Take five: “It’s time for the new generation of activists to dare and act!”

Date: Friday, September 27, 2019

Altyngul Zhanlynbekovna Kozhogeldieva. Photo: UN Women Kyrgyzstan/ Dildora Khamidova.
Altyngul Zhanlynbekovna Kozhogeldieva. Photo: UN Women Kyrgyzstan/ Dildora Khamidova 

Altyngul Zhanlynbekovna Kozhogeldieva, 32, heads the National Federation of Female Communities of Kyrgyzstan (NFFCK). An activist fighting against child marriage since she was 14, she believes that barriers remain in achieving equality between boys and girls. In this interview, Ms. Altyngul Kozhogeldieva discusses what’s changed in gender equality and under-age marriages in Kyrgyzstan since Beijing 1995, warns of the dangers of poor implementation and radicalization, and calls on the next generation to step up.

The 25th anniversary of the Beijing Declaration and Platform for Action to empower women and girls is next year, in 2020. What drove – and drives – the women's rights and gender equality agenda?

The women's rights and gender equality agenda and the 12 critical areas of concern remain vitally relevant nearly 25 years after the adoption of the Platform for Action. No country in the world, including Kyrgyzstan, has achieved full equality for women and girls. Significant inequality persists between men and women, boys and girls.

What has fundamentally changed in gender equality and with women and girls in 25 years?

The emergence and successful development of organizations led by girls is an important achievement of the past 25 years. There are now many such organizations in Europe and Central Asia, and they contribute to the 12 main thematic areas of the Beijing Platform for Action. Our federation is one. In 2001, five 13-to-15-year-old girls from remote regions created an organization that was later recognized internationally when child marriages and bride abduction became country-wide issues.

In September 2019, Uzbekistan became the last Central Asian country to raise the age of marriage for women to 18 years. All countries in Central Asia now legally prohibit child marriages. In 2016, the Kyrgyz Republic Criminal Code was amended with Article 155, which made any parent or adult involved in or performing a religious ceremony to marry a minor in violation of the marriage age legislation liable to 3 to 5 years imprisonment. This was a critical step towards eradicating child marriages in Kyrgyzstan.

What gender equality issues would you bring to the attention of Central Asian heads of state?

First, indifference by authorities to the challenges faced by girls and inadequate implementation of the many good laws Kyrgyzstan has adopted to protect girls from child marriage, bride abduction and violence in school, family and community put Kyrgyzstan at risk of not fulfilling its obligation to achieve the Sustainable Development Goals (SDGs). Second, be highly concerned by radicalization and lea ding to violent actions Social injustice, discrimination in public and private life, poverty, unemployment and poor religious literacy make women and girls vulnerable to radicalization.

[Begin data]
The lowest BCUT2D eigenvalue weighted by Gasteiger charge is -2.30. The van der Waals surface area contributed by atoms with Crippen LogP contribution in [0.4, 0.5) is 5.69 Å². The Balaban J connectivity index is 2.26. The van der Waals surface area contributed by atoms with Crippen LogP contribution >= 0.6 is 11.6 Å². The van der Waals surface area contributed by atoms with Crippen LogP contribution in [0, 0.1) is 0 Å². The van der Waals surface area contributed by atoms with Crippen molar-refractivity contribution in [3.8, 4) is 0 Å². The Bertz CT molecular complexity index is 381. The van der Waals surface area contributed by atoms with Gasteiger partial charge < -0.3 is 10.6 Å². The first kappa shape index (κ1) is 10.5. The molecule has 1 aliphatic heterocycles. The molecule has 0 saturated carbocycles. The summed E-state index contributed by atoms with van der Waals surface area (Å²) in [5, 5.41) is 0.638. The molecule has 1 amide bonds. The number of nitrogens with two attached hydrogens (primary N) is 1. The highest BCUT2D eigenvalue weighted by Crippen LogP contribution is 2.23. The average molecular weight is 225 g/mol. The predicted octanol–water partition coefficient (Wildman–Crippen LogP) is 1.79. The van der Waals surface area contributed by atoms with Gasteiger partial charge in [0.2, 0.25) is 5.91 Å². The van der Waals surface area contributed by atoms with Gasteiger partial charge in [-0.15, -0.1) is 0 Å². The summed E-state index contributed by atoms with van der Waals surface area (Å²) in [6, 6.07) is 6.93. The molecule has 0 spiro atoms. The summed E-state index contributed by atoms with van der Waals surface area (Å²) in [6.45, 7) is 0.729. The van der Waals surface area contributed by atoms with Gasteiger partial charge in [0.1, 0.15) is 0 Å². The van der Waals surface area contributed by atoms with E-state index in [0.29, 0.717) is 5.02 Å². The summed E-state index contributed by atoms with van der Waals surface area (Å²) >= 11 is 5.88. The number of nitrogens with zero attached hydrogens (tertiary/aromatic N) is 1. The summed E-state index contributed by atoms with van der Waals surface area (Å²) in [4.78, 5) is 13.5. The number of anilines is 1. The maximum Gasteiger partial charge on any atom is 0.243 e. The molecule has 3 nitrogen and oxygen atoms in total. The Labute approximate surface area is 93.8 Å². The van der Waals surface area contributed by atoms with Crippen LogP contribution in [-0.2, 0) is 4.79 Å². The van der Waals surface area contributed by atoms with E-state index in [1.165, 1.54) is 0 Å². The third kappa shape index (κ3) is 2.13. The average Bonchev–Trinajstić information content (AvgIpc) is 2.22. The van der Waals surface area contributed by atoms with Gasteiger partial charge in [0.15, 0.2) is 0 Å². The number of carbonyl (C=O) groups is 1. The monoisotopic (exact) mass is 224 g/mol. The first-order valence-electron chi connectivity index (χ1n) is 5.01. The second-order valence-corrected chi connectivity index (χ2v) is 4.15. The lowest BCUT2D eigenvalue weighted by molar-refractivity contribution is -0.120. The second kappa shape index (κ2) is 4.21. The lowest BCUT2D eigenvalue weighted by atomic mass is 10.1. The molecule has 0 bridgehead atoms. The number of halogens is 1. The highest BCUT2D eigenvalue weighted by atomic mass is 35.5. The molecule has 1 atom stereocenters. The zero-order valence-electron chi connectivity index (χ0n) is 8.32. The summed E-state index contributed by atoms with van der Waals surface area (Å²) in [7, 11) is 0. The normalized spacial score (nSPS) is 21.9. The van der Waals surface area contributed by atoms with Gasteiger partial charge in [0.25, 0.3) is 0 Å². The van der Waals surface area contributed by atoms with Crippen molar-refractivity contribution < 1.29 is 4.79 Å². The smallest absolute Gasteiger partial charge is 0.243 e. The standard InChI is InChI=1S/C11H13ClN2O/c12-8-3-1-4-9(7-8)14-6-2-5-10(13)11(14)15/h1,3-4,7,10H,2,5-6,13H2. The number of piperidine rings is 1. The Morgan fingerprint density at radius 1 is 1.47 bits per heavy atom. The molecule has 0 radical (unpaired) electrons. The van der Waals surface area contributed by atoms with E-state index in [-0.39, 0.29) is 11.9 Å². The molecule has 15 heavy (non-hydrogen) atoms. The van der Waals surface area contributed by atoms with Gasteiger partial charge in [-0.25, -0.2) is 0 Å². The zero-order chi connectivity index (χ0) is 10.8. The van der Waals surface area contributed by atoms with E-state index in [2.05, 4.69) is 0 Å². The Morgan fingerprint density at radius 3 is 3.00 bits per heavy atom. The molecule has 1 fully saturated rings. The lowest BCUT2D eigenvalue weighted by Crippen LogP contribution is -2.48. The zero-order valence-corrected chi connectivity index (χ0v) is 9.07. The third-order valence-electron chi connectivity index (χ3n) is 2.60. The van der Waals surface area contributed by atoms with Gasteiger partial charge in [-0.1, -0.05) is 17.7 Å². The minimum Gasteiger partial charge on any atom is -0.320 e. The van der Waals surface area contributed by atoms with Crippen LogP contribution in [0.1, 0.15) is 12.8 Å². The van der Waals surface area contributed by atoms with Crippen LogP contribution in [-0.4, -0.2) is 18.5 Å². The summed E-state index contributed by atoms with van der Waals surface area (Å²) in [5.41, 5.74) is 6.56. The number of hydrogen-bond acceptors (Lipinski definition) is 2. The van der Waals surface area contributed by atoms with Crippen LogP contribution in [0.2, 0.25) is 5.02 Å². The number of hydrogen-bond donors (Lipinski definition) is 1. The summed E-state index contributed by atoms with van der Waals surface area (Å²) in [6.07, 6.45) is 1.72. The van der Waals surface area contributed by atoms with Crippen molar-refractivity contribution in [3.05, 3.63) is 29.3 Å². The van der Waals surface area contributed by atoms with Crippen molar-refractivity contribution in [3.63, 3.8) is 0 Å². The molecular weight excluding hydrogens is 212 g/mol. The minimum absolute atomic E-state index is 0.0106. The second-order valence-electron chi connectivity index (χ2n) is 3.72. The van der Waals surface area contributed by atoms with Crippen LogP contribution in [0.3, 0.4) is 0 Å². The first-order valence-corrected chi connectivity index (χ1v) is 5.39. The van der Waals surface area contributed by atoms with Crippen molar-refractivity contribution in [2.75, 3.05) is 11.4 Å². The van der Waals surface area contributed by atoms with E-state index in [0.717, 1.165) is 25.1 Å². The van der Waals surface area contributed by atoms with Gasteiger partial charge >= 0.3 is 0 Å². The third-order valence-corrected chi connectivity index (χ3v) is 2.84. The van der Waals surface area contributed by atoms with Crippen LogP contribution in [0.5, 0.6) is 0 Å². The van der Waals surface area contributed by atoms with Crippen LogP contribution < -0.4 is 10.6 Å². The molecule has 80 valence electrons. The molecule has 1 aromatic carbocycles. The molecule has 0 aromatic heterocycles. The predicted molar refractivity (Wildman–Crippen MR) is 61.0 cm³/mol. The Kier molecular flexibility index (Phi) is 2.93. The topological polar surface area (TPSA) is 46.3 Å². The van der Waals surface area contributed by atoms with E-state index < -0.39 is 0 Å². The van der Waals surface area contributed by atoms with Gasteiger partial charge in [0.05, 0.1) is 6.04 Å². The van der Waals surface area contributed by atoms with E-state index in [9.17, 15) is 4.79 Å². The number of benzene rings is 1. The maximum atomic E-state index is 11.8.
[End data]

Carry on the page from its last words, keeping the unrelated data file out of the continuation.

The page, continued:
What are your expectations for the Beijing+ 25 Review?

I expect Beijing+25 to take effective measures to removing barriers to empowering women and girls and achieving de facto gender equality. We need solutions to effectively implement existing laws and policies, enhance access to justice for women and girls, prevent impunity for gender-based violence and harmful practices (child marriage, bride abduction), and advance access to state social, educational and health-care services. I expect Beijing+25 to provide impetus to girls’ rights and opportunities.

As a female gender equality and women's rights activist, what would you say to 25-year olds?

The world community is at a turning point in the struggle for the women’s rights. Ensuring gender equality, empowering women and girls, protecting women’s and girls’ human rights should be the young generation’ most urgent tasks. Young people, especially girls, must not wait for the future, but live – and act – now. They should fight for their human rights and gender equality and be active participants in society. This is possible. It’s time for the new generation of activists to dare and act!

 


This story is part of the regional media campaign “12 voices, 12 journeys, 12 women from 12 Europe and Central Asia countries”. Passionate about gender equality and women`s rights, they explore aspects of the 12 critical areas of the Beijing Platform for Action: poverty; education and training; health; violence; armed conflict; economy; power and decision-making; institutional mechanisms; human rights; media; environment; and the girl child. On the eve of 2020 and the 25th anniversary of the 1995 Beijing Declaration and Platform for Action, these 12 women are reimagining economies, societies and political systems to achieve gender equality. Imagine a world where gender equality is the norm. These women do.